“I returned to the Land of the Free only to feel like I am giving up my bits of my freedom,” I told a friend over coffee last week.
I’m back in the US after three years in Australia.
I’ve returned to a place where I never know if new people I meet will judge me and my family as too….. something to associate with politely. If the parents of the neighborhood kids my children are quickly befriending find out about my spiritual beliefs & practices, my progressive voting record, my sexuality, my feminism, my ally-ships & activism, or any other bit or bob that makes up the whole that is me, will they still allow our children to play together? Will they still welcome my family to the neighborhood? Can I still borrow the occasional cup of sugar?
I wish I could say. But the truth of it is I just don’t know.
I can pass—visually, but also conversationally. Years of practice playing Corporate Wife at shmoozey dinner parties. And as much as I would like to say that I’ll put myself out there, neighborhood judgment be damned, the reality is that I probably won’t. I hear myself beginning to justify putting pieces of who I am back in the closet. I feel myself, as much as I abhor it, struggling with re-chaining myself to (acceptably) American behavior and a compulsive need to blend in.
I’m caught between wanting to teach my children to live their truth fearlessly and not wanting to wager my children’s fragile sense of new community connection or our family’s ability to live comfortably in a new place on it. The last time we lived in this area, a child on a playground graphically explained to one of my children how she was going to burn in hell because she was wearing a Halloween t-shirt. A string of other more hurtful events in our past history with this place force me to confront fears of potentially toxic interchanges with new people we meet.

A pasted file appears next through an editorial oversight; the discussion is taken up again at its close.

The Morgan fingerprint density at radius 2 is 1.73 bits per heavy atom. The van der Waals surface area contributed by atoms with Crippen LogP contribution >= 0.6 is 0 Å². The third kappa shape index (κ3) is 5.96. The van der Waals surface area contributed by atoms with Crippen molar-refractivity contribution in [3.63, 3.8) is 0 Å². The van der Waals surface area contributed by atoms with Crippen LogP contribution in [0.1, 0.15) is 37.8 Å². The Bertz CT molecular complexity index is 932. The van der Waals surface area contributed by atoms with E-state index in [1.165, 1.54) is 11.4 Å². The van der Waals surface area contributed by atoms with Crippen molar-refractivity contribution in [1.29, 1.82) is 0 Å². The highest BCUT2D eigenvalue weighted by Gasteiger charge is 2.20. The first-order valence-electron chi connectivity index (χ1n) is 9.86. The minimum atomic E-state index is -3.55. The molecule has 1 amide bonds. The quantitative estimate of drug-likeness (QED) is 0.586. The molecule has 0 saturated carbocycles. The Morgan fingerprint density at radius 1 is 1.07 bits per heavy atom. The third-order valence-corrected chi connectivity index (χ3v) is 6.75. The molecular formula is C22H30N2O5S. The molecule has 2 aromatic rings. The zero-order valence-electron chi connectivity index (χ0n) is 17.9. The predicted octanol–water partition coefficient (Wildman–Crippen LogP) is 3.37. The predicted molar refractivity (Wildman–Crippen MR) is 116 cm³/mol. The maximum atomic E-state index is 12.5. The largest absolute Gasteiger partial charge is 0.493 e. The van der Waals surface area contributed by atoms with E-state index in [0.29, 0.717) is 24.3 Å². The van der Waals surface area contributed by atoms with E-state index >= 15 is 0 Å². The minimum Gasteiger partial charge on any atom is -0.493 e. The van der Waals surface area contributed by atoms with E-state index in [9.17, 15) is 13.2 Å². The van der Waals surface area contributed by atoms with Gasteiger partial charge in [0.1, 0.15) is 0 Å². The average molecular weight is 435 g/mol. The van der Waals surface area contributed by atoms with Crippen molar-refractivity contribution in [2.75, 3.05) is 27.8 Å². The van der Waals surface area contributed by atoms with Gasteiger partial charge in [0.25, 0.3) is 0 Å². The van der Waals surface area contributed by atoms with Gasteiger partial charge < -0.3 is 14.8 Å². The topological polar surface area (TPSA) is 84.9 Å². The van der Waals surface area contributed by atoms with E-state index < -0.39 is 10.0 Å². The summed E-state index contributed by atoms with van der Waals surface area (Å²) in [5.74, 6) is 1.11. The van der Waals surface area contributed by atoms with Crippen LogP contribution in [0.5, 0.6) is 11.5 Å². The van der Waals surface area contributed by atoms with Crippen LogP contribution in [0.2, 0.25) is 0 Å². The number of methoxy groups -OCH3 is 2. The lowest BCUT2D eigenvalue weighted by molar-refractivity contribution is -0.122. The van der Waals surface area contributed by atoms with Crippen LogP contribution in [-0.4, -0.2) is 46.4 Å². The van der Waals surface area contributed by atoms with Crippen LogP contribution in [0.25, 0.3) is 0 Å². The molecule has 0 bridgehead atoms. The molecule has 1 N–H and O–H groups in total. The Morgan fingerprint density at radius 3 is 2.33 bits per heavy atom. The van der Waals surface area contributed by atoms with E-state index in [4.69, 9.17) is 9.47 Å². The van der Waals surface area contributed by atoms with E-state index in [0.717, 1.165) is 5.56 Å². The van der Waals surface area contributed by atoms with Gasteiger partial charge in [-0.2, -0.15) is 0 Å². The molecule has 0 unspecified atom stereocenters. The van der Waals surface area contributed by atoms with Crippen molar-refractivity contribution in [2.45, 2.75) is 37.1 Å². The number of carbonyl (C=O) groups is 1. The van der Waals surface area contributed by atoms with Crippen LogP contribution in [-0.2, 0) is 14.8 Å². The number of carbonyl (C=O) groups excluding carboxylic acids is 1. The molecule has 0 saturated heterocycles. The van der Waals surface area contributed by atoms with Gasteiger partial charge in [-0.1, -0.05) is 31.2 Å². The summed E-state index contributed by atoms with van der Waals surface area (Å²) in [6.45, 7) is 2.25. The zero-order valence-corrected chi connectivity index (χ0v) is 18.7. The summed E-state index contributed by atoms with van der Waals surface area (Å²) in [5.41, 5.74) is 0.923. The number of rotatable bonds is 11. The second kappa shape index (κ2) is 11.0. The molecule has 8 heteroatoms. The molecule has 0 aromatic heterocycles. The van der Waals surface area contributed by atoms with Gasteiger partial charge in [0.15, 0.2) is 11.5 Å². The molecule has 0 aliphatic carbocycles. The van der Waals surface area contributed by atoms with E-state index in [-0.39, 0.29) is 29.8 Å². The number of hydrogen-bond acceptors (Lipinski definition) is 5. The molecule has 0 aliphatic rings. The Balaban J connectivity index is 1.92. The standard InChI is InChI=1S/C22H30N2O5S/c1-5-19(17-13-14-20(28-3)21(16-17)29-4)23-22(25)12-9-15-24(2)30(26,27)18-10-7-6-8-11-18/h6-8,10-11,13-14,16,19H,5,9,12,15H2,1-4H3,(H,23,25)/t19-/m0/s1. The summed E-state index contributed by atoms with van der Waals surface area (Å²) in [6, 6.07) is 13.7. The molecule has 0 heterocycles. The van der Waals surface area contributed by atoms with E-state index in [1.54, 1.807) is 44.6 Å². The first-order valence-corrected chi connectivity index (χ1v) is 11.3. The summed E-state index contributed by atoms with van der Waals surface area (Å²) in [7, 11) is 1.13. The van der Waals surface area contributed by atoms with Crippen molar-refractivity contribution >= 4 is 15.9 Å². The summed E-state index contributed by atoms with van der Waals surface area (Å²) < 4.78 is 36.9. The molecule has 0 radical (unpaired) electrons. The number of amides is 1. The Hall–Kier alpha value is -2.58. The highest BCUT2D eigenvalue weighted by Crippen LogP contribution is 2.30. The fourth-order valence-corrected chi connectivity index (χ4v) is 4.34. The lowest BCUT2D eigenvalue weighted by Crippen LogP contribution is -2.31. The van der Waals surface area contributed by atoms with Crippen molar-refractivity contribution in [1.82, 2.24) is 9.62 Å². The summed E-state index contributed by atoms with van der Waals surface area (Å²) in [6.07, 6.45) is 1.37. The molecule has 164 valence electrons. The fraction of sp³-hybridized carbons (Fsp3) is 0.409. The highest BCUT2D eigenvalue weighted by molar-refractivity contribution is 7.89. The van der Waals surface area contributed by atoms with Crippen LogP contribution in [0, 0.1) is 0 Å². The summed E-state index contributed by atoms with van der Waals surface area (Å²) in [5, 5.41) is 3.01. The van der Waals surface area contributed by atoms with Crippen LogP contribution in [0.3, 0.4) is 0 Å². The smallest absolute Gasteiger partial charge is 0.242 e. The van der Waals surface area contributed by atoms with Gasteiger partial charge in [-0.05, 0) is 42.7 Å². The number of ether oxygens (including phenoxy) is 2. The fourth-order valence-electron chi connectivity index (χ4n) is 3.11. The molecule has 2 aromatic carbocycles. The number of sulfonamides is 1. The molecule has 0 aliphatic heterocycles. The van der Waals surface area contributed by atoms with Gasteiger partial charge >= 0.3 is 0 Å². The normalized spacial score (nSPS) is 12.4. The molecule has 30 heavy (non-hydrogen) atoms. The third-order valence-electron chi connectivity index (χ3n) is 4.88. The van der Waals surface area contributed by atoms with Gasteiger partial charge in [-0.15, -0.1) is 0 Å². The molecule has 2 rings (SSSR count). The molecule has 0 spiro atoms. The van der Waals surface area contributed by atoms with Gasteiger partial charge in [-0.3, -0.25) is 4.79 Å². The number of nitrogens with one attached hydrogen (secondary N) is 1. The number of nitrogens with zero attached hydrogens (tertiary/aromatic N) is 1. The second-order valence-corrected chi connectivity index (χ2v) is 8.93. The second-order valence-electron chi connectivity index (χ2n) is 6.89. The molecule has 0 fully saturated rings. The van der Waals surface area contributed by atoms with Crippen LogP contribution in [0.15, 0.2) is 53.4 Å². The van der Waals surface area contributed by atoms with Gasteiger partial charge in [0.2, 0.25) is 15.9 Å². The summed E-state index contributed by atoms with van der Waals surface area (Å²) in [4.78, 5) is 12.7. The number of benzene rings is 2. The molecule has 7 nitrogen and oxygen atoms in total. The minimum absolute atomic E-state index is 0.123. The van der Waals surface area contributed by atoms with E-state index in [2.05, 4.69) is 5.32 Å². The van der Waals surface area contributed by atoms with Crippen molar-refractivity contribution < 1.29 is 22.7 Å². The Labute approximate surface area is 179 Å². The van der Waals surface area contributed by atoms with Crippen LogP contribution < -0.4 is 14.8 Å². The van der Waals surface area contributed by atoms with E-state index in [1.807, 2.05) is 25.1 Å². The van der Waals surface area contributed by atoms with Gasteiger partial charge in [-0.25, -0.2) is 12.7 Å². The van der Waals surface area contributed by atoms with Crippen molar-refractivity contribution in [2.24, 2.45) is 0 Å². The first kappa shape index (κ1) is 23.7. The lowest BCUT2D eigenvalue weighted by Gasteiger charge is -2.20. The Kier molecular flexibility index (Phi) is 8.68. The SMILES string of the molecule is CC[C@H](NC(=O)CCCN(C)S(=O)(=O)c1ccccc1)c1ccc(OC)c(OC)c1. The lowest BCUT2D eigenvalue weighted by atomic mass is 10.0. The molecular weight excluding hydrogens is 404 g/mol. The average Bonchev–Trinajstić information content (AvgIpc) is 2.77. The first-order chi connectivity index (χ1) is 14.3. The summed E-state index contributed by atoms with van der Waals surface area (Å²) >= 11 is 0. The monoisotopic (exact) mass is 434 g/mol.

I learned to live without this sense of relentless external judgment while living in Australia. Don’t mistake me—Australia has its own slew of social justice issues to confront; an alarming number of women killed by their partners this year alone, a really ugly humanitarian refugee crisis linked to the legacy of years of “whites-only” immigration policies, battles over sovereignty for indigenous communities, etc. I do not mean to imply that Australia is the paragon of progressive utopia. No such place exists and I know it.
I’m limiting my scope to every day interaction—exchanges between neighbors, meeting someone new at the community pool, shopping at the local grocer, taking your car to the mechanic, going to a new exercise class. That is the scale of interaction currently at the forefront of my average, comfortable life.
In my host country, I never experienced the nastiness or judgment that colored my American past. When we first arrived in Australia, I was absolutely still carrying that weight though. I passed—at least until I opened my mouth & revealed myself to be a foreigner. And at first I still struggled to gauge how authentic I could be around new connections.
Over time I learned as each contact came to know me for me, the exact opposite of my experiences in America took place. Deeper knowledge of each other deepened relationships further. I came to understand at the level of every day interaction, the everyday Australians I came in contact with couldn’t care less whether or not we shared a religion, a political party affiliation, a cultural background, a gender/sexual identity, or whatever other category we, in America, use to endlessly divide and subdivide ourselves from each other.